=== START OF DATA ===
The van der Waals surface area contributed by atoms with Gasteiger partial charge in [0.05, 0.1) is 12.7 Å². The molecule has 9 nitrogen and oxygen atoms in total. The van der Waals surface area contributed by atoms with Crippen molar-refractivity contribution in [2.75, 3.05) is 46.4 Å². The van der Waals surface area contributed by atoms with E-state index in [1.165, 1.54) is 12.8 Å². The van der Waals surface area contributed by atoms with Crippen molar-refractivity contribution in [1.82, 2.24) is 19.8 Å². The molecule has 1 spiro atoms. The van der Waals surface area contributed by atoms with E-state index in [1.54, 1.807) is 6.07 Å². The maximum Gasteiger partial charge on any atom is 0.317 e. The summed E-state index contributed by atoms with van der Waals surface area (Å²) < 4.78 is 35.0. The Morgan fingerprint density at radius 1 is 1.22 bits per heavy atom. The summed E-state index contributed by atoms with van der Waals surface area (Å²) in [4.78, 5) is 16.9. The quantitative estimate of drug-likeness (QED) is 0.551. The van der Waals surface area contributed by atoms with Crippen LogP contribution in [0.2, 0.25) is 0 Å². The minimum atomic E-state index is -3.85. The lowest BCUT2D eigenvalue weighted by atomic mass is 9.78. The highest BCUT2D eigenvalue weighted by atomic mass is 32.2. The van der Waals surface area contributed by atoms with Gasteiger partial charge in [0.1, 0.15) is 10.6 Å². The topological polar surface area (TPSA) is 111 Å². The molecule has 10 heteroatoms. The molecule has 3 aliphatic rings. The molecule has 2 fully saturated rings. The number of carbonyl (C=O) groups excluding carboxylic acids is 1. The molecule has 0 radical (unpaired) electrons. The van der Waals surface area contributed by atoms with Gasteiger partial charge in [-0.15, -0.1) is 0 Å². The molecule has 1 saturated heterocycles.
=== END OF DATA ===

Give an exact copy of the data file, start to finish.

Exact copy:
The van der Waals surface area contributed by atoms with Gasteiger partial charge in [0.05, 0.1) is 12.7 Å². The molecule has 9 nitrogen and oxygen atoms in total. The van der Waals surface area contributed by atoms with Crippen molar-refractivity contribution in [2.75, 3.05) is 46.4 Å². The van der Waals surface area contributed by atoms with E-state index in [1.165, 1.54) is 12.8 Å². The van der Waals surface area contributed by atoms with Crippen molar-refractivity contribution in [1.82, 2.24) is 19.8 Å². The molecule has 1 spiro atoms. The van der Waals surface area contributed by atoms with E-state index in [1.54, 1.807) is 6.07 Å². The maximum Gasteiger partial charge on any atom is 0.317 e. The summed E-state index contributed by atoms with van der Waals surface area (Å²) < 4.78 is 35.0. The Morgan fingerprint density at radius 1 is 1.22 bits per heavy atom. The summed E-state index contributed by atoms with van der Waals surface area (Å²) in [4.78, 5) is 16.9. The quantitative estimate of drug-likeness (QED) is 0.551. The van der Waals surface area contributed by atoms with Crippen LogP contribution in [0.2, 0.25) is 0 Å². The minimum atomic E-state index is -3.85. The lowest BCUT2D eigenvalue weighted by atomic mass is 9.78. The highest BCUT2D eigenvalue weighted by atomic mass is 32.2. The van der Waals surface area contributed by atoms with Gasteiger partial charge in [0.1, 0.15) is 10.6 Å². The topological polar surface area (TPSA) is 111 Å². The molecule has 10 heteroatoms. The molecule has 3 aliphatic rings. The molecule has 2 fully saturated rings. The number of carbonyl (C=O) groups excluding carboxylic acids is 1. The molecule has 0 radical (unpaired) electrons. The van der Waals surface area contributed by atoms with Gasteiger partial charge in [-0.15, -0.1) is 0 Å². The molecule has 1 saturated heterocycles.